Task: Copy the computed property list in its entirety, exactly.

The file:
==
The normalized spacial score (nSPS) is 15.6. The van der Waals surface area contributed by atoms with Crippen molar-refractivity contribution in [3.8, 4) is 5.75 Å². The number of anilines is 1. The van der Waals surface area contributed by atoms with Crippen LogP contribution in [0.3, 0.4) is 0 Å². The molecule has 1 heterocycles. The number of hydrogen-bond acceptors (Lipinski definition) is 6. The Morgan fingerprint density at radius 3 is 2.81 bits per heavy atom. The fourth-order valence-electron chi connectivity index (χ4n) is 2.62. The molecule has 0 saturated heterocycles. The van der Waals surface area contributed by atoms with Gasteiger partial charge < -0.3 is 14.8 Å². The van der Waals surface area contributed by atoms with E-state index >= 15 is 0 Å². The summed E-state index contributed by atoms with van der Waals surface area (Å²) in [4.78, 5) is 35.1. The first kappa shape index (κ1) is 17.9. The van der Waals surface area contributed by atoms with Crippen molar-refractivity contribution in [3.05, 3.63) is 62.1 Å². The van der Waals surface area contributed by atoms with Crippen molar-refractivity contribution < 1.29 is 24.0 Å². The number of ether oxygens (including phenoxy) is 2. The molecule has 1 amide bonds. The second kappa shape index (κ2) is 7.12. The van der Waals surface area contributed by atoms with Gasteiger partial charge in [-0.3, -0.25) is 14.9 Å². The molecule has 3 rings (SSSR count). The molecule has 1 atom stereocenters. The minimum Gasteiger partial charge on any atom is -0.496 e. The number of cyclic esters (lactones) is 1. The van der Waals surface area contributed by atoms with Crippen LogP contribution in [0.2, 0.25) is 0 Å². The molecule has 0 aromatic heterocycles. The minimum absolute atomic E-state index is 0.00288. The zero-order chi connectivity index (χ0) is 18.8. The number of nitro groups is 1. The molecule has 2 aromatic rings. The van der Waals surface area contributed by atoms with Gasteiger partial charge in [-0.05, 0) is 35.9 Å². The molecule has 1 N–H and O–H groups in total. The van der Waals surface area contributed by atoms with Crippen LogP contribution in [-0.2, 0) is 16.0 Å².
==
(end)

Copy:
The normalized spacial score (nSPS) is 15.6. The van der Waals surface area contributed by atoms with Crippen molar-refractivity contribution in [3.8, 4) is 5.75 Å². The number of anilines is 1. The van der Waals surface area contributed by atoms with Crippen LogP contribution in [0.3, 0.4) is 0 Å². The molecule has 1 heterocycles. The number of hydrogen-bond acceptors (Lipinski definition) is 6. The Morgan fingerprint density at radius 3 is 2.81 bits per heavy atom. The fourth-order valence-electron chi connectivity index (χ4n) is 2.62. The molecule has 0 saturated heterocycles. The van der Waals surface area contributed by atoms with Gasteiger partial charge < -0.3 is 14.8 Å². The van der Waals surface area contributed by atoms with E-state index >= 15 is 0 Å². The summed E-state index contributed by atoms with van der Waals surface area (Å²) in [4.78, 5) is 35.1. The first kappa shape index (κ1) is 17.9. The van der Waals surface area contributed by atoms with Crippen molar-refractivity contribution in [3.05, 3.63) is 62.1 Å². The van der Waals surface area contributed by atoms with Crippen molar-refractivity contribution < 1.29 is 24.0 Å². The number of ether oxygens (including phenoxy) is 2. The molecule has 1 amide bonds. The second kappa shape index (κ2) is 7.12. The van der Waals surface area contributed by atoms with Gasteiger partial charge in [-0.3, -0.25) is 14.9 Å². The molecule has 3 rings (SSSR count). The molecule has 1 atom stereocenters. The minimum Gasteiger partial charge on any atom is -0.496 e. The number of cyclic esters (lactones) is 1. The van der Waals surface area contributed by atoms with Crippen LogP contribution in [0.2, 0.25) is 0 Å². The molecule has 0 aromatic heterocycles. The minimum absolute atomic E-state index is 0.00288. The zero-order chi connectivity index (χ0) is 18.8. The number of nitro groups is 1. The molecule has 2 aromatic rings. The van der Waals surface area contributed by atoms with Gasteiger partial charge in [-0.05, 0) is 35.9 Å². The molecule has 1 N–H and O–H groups in total. The van der Waals surface area contributed by atoms with Crippen LogP contribution in [-0.2, 0) is 16.0 Å².